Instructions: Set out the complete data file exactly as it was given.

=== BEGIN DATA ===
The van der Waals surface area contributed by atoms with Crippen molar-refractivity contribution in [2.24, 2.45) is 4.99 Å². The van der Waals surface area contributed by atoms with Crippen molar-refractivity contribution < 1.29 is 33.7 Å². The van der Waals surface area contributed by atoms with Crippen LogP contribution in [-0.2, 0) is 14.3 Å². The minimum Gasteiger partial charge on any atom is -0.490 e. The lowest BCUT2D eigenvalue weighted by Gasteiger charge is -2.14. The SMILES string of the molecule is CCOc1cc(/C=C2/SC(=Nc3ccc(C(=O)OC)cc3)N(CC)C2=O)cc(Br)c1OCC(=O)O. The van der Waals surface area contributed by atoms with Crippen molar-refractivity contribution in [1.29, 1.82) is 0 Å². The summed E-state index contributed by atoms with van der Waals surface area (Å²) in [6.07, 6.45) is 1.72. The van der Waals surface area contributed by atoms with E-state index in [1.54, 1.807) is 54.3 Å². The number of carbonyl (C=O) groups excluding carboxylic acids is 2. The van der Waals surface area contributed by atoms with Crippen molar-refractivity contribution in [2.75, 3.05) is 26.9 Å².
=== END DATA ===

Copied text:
The van der Waals surface area contributed by atoms with Crippen molar-refractivity contribution in [2.24, 2.45) is 4.99 Å². The van der Waals surface area contributed by atoms with Crippen molar-refractivity contribution < 1.29 is 33.7 Å². The van der Waals surface area contributed by atoms with Crippen LogP contribution in [-0.2, 0) is 14.3 Å². The minimum Gasteiger partial charge on any atom is -0.490 e. The lowest BCUT2D eigenvalue weighted by Gasteiger charge is -2.14. The SMILES string of the molecule is CCOc1cc(/C=C2/SC(=Nc3ccc(C(=O)OC)cc3)N(CC)C2=O)cc(Br)c1OCC(=O)O. The van der Waals surface area contributed by atoms with Crippen molar-refractivity contribution in [1.29, 1.82) is 0 Å². The summed E-state index contributed by atoms with van der Waals surface area (Å²) in [6.07, 6.45) is 1.72. The van der Waals surface area contributed by atoms with E-state index in [1.54, 1.807) is 54.3 Å². The number of carbonyl (C=O) groups excluding carboxylic acids is 2. The van der Waals surface area contributed by atoms with Crippen molar-refractivity contribution in [2.75, 3.05) is 26.9 Å².